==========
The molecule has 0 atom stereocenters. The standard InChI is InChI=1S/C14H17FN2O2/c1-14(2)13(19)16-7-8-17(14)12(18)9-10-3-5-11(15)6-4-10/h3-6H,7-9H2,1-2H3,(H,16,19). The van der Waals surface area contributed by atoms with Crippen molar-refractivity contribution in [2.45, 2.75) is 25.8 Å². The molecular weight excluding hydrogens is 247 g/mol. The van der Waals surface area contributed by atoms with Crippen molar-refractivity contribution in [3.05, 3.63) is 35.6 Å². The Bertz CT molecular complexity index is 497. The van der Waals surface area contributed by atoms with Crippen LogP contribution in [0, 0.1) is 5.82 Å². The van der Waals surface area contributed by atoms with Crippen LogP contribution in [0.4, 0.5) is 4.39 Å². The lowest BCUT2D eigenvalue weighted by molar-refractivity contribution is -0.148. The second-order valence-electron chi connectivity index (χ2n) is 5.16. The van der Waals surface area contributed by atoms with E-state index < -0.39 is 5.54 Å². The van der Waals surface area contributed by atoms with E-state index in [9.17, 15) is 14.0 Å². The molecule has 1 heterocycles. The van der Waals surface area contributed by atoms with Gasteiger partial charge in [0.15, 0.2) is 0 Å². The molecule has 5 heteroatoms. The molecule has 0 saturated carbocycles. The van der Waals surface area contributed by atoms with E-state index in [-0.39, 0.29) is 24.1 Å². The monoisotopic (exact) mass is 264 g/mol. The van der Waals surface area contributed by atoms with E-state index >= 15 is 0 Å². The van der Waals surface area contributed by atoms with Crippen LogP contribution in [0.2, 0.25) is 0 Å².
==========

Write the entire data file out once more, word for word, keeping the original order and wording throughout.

The molecule has 0 atom stereocenters. The standard InChI is InChI=1S/C14H17FN2O2/c1-14(2)13(19)16-7-8-17(14)12(18)9-10-3-5-11(15)6-4-10/h3-6H,7-9H2,1-2H3,(H,16,19). The van der Waals surface area contributed by atoms with Crippen molar-refractivity contribution in [2.45, 2.75) is 25.8 Å². The molecular weight excluding hydrogens is 247 g/mol. The van der Waals surface area contributed by atoms with Crippen molar-refractivity contribution in [3.05, 3.63) is 35.6 Å². The Bertz CT molecular complexity index is 497. The van der Waals surface area contributed by atoms with Crippen LogP contribution in [0, 0.1) is 5.82 Å². The van der Waals surface area contributed by atoms with Crippen LogP contribution in [0.4, 0.5) is 4.39 Å². The lowest BCUT2D eigenvalue weighted by molar-refractivity contribution is -0.148. The second-order valence-electron chi connectivity index (χ2n) is 5.16. The van der Waals surface area contributed by atoms with E-state index < -0.39 is 5.54 Å². The van der Waals surface area contributed by atoms with E-state index in [9.17, 15) is 14.0 Å². The molecule has 1 heterocycles. The van der Waals surface area contributed by atoms with Gasteiger partial charge in [0.15, 0.2) is 0 Å². The molecule has 5 heteroatoms. The molecule has 0 saturated carbocycles. The van der Waals surface area contributed by atoms with E-state index in [-0.39, 0.29) is 24.1 Å². The monoisotopic (exact) mass is 264 g/mol. The van der Waals surface area contributed by atoms with E-state index >= 15 is 0 Å². The van der Waals surface area contributed by atoms with Crippen LogP contribution in [0.2, 0.25) is 0 Å².